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PUBLISHED: 4:40 PM on Wednesday, August 22, 2007
Lions visit Juneau from around the world, attend local club's fundraiser
Ambitious is a mild word for the Lions Clubs International Foundation's SightFirst program. The program has restored sight through cataract surgeries, distributed sight-saving medication, recycles eyeglasses, trained 305,000 opthamologists and improved eye care services for hundreds of millions of adults and children.

In the 90s they raised $202 million dollars for 841 vision projects in 90 different countries, said member Neil Atkinson, of Mendenhall Flying Lions Club.


Photo courtesy of The Carter Center/V. Vick
  Former U.S. President Jimmy Carter is greeted by Mosebo community members, who performed a welcoming dance as he made a historic visit to rural Ethiopia to commend the region's efforts to prevent trachoma, a painful and debilitating disease that causes blindness. Lions Clubs International and The Carter Center are the world's leaders in preventing and controlling the disease.
Currently, they're working on the second project, Campaign SightFirst II.

According to the Lions' Web site, they've raised $106, 436,256; their goal is $150 million.

"We're in the 3rd year, so we're trying to reach our goal by the end of June next year," Atkinson said.

A coordinated, global fund-raising effort, Campaign SightFirst II involves 1.35 million Lions in more than 45,000 clubs.

On Thursday, August 23, past international president and LCIF Chairman Jimmy Ross and wife Velda, along with 70 other Lions from around the world, will visit Juneau aboard the Island Princess cruise ship. Part of a fundraiser, each participant donates $1000 along with their cruise ticket.

To sweeten the deal, the Mendenhall Flying Lions Club will host a Wildlife Cruise for Sight, in conjunction with their visit.

"They want to meet other Lions and people of the area," Atkinson said.

Locals and/or their visitors can join the group for a three-hour wildlife viewing tour to Stephens Passage aboard an Allen Marine catamaran, on Thursday, August 23. Buses will leave G W Teal at 3:30 p.m. and return passengers at approximately 7:30 p.m.

Tickets are $75, and are available from any Mendenhall Flying Lions Club member or G W Teal.

"It's a chance to help out a really good cause, see some wildlife, be able to meet Lions from around the world and locally, and find out about lion's club and what they do. I'm looking forward to it," he said.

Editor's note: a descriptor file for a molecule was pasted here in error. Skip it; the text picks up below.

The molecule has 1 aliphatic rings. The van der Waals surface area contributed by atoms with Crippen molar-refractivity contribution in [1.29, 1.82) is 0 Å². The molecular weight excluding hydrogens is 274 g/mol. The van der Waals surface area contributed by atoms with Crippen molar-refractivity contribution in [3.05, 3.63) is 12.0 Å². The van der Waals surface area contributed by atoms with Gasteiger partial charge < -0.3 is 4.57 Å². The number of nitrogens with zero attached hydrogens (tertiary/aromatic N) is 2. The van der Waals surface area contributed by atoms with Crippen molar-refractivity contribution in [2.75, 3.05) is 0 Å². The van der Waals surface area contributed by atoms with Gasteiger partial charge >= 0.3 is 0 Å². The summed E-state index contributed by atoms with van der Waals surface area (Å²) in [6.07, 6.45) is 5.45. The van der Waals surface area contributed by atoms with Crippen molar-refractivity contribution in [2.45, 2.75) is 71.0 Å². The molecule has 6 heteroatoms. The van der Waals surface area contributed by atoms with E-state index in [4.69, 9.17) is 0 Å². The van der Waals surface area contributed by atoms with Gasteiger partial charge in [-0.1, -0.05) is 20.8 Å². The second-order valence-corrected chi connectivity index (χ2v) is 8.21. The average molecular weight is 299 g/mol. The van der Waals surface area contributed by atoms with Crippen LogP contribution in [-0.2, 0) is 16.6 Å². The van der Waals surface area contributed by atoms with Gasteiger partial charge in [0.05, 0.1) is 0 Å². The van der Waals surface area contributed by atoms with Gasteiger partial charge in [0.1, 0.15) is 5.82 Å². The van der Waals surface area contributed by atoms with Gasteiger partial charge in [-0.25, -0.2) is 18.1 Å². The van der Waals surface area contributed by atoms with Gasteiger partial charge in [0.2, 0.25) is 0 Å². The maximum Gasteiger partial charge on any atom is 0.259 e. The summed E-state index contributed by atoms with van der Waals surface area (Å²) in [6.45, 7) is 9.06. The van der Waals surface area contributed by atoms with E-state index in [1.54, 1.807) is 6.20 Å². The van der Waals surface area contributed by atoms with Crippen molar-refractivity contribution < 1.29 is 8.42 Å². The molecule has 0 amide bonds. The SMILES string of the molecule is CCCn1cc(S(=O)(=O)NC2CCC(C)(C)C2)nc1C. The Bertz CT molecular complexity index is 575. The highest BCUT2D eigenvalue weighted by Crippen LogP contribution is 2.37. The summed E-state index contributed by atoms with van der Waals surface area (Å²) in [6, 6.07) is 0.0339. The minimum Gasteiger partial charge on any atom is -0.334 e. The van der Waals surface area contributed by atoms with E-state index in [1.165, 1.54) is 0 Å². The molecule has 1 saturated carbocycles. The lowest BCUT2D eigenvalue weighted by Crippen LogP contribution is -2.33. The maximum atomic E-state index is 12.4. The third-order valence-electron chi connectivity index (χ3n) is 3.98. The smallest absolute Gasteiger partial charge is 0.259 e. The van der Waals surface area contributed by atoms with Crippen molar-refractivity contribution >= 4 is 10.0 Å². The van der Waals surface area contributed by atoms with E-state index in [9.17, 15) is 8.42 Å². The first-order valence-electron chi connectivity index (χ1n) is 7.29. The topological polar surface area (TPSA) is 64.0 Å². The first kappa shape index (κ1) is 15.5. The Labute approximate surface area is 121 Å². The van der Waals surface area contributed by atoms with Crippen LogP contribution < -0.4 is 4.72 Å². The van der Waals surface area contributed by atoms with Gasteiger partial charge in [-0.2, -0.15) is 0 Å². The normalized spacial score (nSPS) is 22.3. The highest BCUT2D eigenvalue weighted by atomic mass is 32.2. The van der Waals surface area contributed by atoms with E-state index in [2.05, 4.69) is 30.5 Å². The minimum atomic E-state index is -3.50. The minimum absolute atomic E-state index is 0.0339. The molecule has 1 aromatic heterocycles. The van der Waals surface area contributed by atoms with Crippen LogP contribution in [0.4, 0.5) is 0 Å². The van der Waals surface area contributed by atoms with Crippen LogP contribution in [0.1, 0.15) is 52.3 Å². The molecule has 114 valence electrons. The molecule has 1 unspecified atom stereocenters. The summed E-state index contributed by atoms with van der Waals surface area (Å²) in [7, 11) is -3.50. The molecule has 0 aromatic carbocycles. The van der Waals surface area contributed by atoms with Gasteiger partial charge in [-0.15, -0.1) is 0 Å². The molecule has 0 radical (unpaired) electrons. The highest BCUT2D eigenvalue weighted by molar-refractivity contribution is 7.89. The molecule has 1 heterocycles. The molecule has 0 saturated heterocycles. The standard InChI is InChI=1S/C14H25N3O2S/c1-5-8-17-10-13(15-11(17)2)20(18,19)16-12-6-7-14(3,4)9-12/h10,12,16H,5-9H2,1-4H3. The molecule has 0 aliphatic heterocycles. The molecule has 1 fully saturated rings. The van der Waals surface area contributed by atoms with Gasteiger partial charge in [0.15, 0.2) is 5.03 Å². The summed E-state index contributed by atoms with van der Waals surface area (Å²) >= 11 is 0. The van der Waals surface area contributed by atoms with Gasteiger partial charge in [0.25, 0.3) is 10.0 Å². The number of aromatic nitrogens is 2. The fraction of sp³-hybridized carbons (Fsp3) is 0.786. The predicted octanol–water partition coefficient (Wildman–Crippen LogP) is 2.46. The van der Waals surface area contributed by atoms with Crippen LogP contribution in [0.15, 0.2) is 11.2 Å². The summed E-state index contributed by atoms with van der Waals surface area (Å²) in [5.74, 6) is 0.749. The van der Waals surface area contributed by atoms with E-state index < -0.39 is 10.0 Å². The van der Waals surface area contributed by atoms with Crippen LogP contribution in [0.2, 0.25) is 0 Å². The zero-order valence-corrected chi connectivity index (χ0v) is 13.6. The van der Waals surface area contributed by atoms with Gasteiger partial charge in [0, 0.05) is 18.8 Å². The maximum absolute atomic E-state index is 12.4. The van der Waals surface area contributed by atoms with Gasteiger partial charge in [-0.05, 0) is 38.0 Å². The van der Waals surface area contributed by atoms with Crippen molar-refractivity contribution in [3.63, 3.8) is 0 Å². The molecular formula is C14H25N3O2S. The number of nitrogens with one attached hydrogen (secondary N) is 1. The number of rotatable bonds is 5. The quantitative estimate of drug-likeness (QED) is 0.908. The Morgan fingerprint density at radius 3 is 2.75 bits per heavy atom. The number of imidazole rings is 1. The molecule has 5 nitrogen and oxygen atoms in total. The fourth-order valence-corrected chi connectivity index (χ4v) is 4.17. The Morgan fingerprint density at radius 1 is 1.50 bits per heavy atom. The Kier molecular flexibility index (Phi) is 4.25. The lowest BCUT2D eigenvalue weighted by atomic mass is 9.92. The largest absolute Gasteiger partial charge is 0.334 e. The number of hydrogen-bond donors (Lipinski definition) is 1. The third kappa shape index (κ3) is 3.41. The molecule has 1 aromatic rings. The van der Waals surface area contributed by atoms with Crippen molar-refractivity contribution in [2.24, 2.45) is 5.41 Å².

"The immediate past president Jimmy Ross and wife will be attending and it's seldom you get a person at their level and get to approach him."

"This fundraiser is the biggest one on this cruise," Atkinson said. "They will meet with the Vancouver Lions for a banquet, Ketchikan will take them on a totem cruise and in Fairbanks they will visit the museum. Ours is the only one that's advertised as a Campaign SightFirst tour."

Over 40 tickets are still available; it's first come first serve, he said. The ticket pick-up deadline will be Thursday, August 23 at 3:30 p.m.; tickets will not be available at the cruise site.

"We started out with 50 tickets and have over 40 left. We're looking to get 35 locals," he said.

The campaign dates back to 1925, when Helen Keller challenged the Lions' to become "knights of the blind in the crusade against darkness" during the association's international convention, according to their Web site.

The harsh reality is that one child somewhere in the world goes blind every minute. At the end of the year, half a million will have lost their sight.

On average, about every six U.S. dollars in donations has resulted in a person with vision restored or saved from blindness, the Web site states.

The Campaign SightFirst program has treated 80.5 million for river blindness in Africa and Latin America since it forged a partnership with former President Jimmy Carter and former First Lady Rosalynn Carter's, Carter Center, in 1999. By 2010, experts foresee river blindness eradicated once and for all.

Through worldwide peace and health programs, the Carter Center aids human rights and alleviates unnecessary human suffering. As a Lions' member and previous district governor, President Carter has an influential role in targeting trachoma, the world's leading cause of preventable blindness. SightFirst is controlling trachoma among 4.5 million people.

"I am especially proud to be a Lion because of our global leadership in blindness prevention. Lions are passionate about our mission to safeguard sight for all people. Campaign SightFirst II will ease the suffering and improve the lives of our fellow human beings by preventing blindness that devastates families and entire communities," said former U.S. President Jimmy Carter in a public service announcement.

"Get involved and encourage others in your Lions Club to do their part. Lions have the power not only to touch lives but the power to change the world," he said.

As the first fundraiser for the Mendenhall Flying Lions, they hope to see some good participation, Atkinson said.

For more information contact Neil Atkinson: 723-9168.


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